Many kids dream of becoming astronauts and going to space, moved by their fascination for what’s out there. While most won’t actually go on to pursue a career in astronomy, Krystal Puga remained true to her childhood dream of studying space. Now, a Space Segment Systems Engineer at Northrop Grumman, she has contributed to the James Webb Space Telescope and is currently researching the viability of living on the moon.
“I was the kid that had those glow-in-the-dark star stickers on the wall. I don’t have them installed anymore, but I’m like, maybe someday I’ll give these to somebody and say, ‘Hey, these, these really inspired me to become an engineer and to get into space,” Puga told LATINA.
Puga’s journey in engineering began in 7th grade when she participated in Science Olympiad’s Mission Possible. She and her friend formed the first all-girls team to compete at her school and in the region of Central Valley, California. Despite facing initial skepticism, they worked diligently and beat the boys’ team to represent their school at the regional competition, eventually winning and securing third place in the state. “It was really amazing to be in seventh grade and get to feel like, ‘Heyy, I can do this. I can become an engineer. This is what I wanna do for the rest of my life,’” Puga said.
Puga and a classmate, 7th grade Goldberg Engineering Project
Her father, an immigrant from Mexico without a high school degree, played a pivotal role in nurturing her dreams and encouraging her career in STEM. Despite their financial limitations, he supported her emotionally and arranged for an engineer from his company to mentor her. She was admitted to Embry-Riddle Aeronautical University in Florida, known for its strong aerospace curriculum — a dream achievement that came with multiple challenges. She remembers clearly how her father drove her cross-country in an 18-wheeler truck to her college campus because they couldn’t afford to fly there.
“We got to my campus an hour before orientation started and then we had to find a place to park his giant truck. That was that moment when I realized, I was really out of my element because we were very poor and my dad was so uncomfortable in this setting with all these professionals and children that come from money,” Puga said with a shaky voice and tears in her eyes. “He reminds me of that story all the time because he is like, ‘Look at how far, you know, we’ve come where we didn’t even have money to take you to school.’”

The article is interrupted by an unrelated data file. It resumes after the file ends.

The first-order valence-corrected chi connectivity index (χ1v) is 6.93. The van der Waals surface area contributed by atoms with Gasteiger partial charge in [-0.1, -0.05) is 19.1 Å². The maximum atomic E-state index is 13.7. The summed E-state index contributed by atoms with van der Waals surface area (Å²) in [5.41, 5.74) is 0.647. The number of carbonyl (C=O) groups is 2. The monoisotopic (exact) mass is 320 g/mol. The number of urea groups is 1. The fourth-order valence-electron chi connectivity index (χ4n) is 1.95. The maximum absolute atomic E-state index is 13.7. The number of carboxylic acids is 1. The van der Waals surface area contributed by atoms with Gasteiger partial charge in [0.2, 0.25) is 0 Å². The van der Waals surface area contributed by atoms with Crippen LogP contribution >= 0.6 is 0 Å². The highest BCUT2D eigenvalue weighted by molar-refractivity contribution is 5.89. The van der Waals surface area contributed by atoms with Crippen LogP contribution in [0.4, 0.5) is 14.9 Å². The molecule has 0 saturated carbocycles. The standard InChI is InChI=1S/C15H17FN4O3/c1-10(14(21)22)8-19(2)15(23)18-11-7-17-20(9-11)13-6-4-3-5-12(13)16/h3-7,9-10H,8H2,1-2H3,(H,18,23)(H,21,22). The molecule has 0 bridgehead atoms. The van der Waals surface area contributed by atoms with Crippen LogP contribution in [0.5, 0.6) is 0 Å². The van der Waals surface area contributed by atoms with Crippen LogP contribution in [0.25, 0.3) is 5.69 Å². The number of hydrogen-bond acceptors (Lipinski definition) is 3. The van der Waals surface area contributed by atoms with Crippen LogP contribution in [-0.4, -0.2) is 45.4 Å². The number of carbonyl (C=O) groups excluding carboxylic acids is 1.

Krystal Puga, Juneau Icefield Research Program
After graduation, Puga joined Northrop Grumman, a multinational aerospace and defense technology company, which allowed her to work on the James Webb Space Telescope. As hardware manager for deployment mechanisms, she ensured that all components met rigorous standards of quality and oversaw their installation. Puga later transitioned into a role focused on logistics and launch criteria, which culminated in witnessing the telescope’s launch. “I spent 10 years on that program, so it was, it really is kind of a defining moment for me in my career,” she said.
In her current position as a mission architect, Puga supports human exploration missions, with a focus on habitat design for future lunar and Martian missions. She collaborates with teams to envision living arrangements for astronauts, considering essential elements such as sleeping quarters and logistical requirements, contributing to the Artemis missions which aims to take humans back to the moon by 2024. “I was inspired by the Apollo, seeing the very first time that an astronaut walked on the moon. So, Artemis is really gonna be the next program that not only I’m getting to work a little bit of that now, but it’s really gonna inspire the next generation of scientists and engineers,” she said.
Beyond her research work, Puga is committed to making STEM more accessible to the Latino immigrant community by sharing about her work in Spanish whenever she can and improving science communication. “One of the things I’ve actually struggled with is being able to communicate with the Hispanic population all the great things that we do. Webb is very well known in the English speaking community, but in the Spanish speaking community, they don’t hear enough about it,” she said. “I try to tell all my family members and try to explain to them in Spanish what it is but it’s hard sometimes because the words just don’t translate right. We need more advocates to help share science.”
Alejandra Arevalo is a Peruvian multimedia journalist based in New York covering the music industry at Chartmetric.